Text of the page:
The (other) impact of compound interest


I’ve had the pleasure this week of attending a seminar by Verne Harnish and the folks at Gazelles, who among other things teach a number of business-building best practices known as “The Rockefeller Habits.” If you haven’t done so yet, please read the book Mastering The Rockefeller Habits. For businesses big and small, young and old, it offers a great many organizational best practices that will make your business more efficient.

Yesterday, Verne talked about many things business owners and executives can do to make their business run more efficiently, and ultimately grow faster. Many of the things he recommends, however, won’t have an impact tomorrow. Might not even have an impact next week.

But over time, and collectively, these changes can have a massive impact on your business. Verne compared it to the concept of compound interest on a general savings account. Initially, and over the short-term, you might not see a big change. But over time, those changes compound into something incredible.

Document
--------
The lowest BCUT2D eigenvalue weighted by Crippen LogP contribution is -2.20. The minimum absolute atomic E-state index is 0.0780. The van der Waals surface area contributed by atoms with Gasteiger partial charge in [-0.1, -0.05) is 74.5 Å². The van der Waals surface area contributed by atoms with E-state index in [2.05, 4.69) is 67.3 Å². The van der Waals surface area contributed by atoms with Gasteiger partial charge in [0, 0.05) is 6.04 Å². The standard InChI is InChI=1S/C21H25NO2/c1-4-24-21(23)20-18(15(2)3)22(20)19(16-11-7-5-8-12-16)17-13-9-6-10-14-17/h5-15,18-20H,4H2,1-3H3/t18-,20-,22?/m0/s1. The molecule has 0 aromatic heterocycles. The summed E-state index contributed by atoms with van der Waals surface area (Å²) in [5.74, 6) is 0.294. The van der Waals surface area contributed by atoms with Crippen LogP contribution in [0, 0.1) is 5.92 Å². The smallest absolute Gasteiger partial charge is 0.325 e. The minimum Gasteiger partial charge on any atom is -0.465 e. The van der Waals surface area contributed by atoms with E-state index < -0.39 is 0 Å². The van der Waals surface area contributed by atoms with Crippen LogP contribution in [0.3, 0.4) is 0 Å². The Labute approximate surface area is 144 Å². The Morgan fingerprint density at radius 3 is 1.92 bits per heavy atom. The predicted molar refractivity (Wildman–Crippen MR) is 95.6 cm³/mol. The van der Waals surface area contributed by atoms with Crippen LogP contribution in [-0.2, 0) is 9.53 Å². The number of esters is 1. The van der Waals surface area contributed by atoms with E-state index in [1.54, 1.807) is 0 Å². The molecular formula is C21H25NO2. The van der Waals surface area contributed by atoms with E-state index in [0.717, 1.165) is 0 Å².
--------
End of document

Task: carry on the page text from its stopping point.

Bill Gates, for example, talks about how he uses three screens in his office at Microsoft. The screen on the left is for his email. The middle screen is for the document he’s currently reading or working on. The screen on the right is for his Web browser. Bill claims that his desk efficiency has increased by 30-35%, simply by not having to navigate back and forth between windows on his screen so often.

Will that efficiency impact Microsoft tomorrow? Probably not. If you buy two extra screens for your office, will you make more money next week as a result? Probably not. But if you implement this and other small, simple changes to your business, over time they will have a significant impact on your business – in terms of growth and profitability.

Read more about Verne and his “Habitshere.